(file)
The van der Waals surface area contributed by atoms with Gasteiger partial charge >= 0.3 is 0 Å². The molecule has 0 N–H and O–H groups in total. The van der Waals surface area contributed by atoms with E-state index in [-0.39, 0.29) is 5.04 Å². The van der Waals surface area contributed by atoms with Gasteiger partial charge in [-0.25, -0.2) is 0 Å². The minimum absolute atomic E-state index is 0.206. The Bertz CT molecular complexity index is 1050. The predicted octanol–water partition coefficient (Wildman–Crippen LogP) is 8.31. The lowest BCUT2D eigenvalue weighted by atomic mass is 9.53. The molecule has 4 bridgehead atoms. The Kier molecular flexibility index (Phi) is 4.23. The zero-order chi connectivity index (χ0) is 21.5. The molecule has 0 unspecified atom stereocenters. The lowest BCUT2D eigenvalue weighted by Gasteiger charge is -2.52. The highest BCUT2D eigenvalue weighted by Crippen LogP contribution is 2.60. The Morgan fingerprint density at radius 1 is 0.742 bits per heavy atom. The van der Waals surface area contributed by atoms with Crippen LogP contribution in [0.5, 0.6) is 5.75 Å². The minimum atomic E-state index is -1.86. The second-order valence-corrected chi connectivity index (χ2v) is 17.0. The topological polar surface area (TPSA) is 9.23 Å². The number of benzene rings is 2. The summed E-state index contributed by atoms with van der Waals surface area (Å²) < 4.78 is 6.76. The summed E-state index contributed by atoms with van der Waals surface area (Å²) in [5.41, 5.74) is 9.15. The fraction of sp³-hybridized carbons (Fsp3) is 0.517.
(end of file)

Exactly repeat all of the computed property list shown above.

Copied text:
The van der Waals surface area contributed by atoms with Gasteiger partial charge >= 0.3 is 0 Å². The molecule has 0 N–H and O–H groups in total. The van der Waals surface area contributed by atoms with E-state index in [-0.39, 0.29) is 5.04 Å². The van der Waals surface area contributed by atoms with Gasteiger partial charge in [-0.25, -0.2) is 0 Å². The minimum absolute atomic E-state index is 0.206. The Bertz CT molecular complexity index is 1050. The predicted octanol–water partition coefficient (Wildman–Crippen LogP) is 8.31. The lowest BCUT2D eigenvalue weighted by atomic mass is 9.53. The molecule has 4 bridgehead atoms. The Kier molecular flexibility index (Phi) is 4.23. The zero-order chi connectivity index (χ0) is 21.5. The molecule has 0 unspecified atom stereocenters. The lowest BCUT2D eigenvalue weighted by Gasteiger charge is -2.52. The highest BCUT2D eigenvalue weighted by Crippen LogP contribution is 2.60. The Morgan fingerprint density at radius 1 is 0.742 bits per heavy atom. The van der Waals surface area contributed by atoms with Crippen LogP contribution in [0.5, 0.6) is 5.75 Å². The minimum atomic E-state index is -1.86. The second-order valence-corrected chi connectivity index (χ2v) is 17.0. The topological polar surface area (TPSA) is 9.23 Å². The number of benzene rings is 2. The summed E-state index contributed by atoms with van der Waals surface area (Å²) < 4.78 is 6.76. The summed E-state index contributed by atoms with van der Waals surface area (Å²) in [5.41, 5.74) is 9.15. The fraction of sp³-hybridized carbons (Fsp3) is 0.517.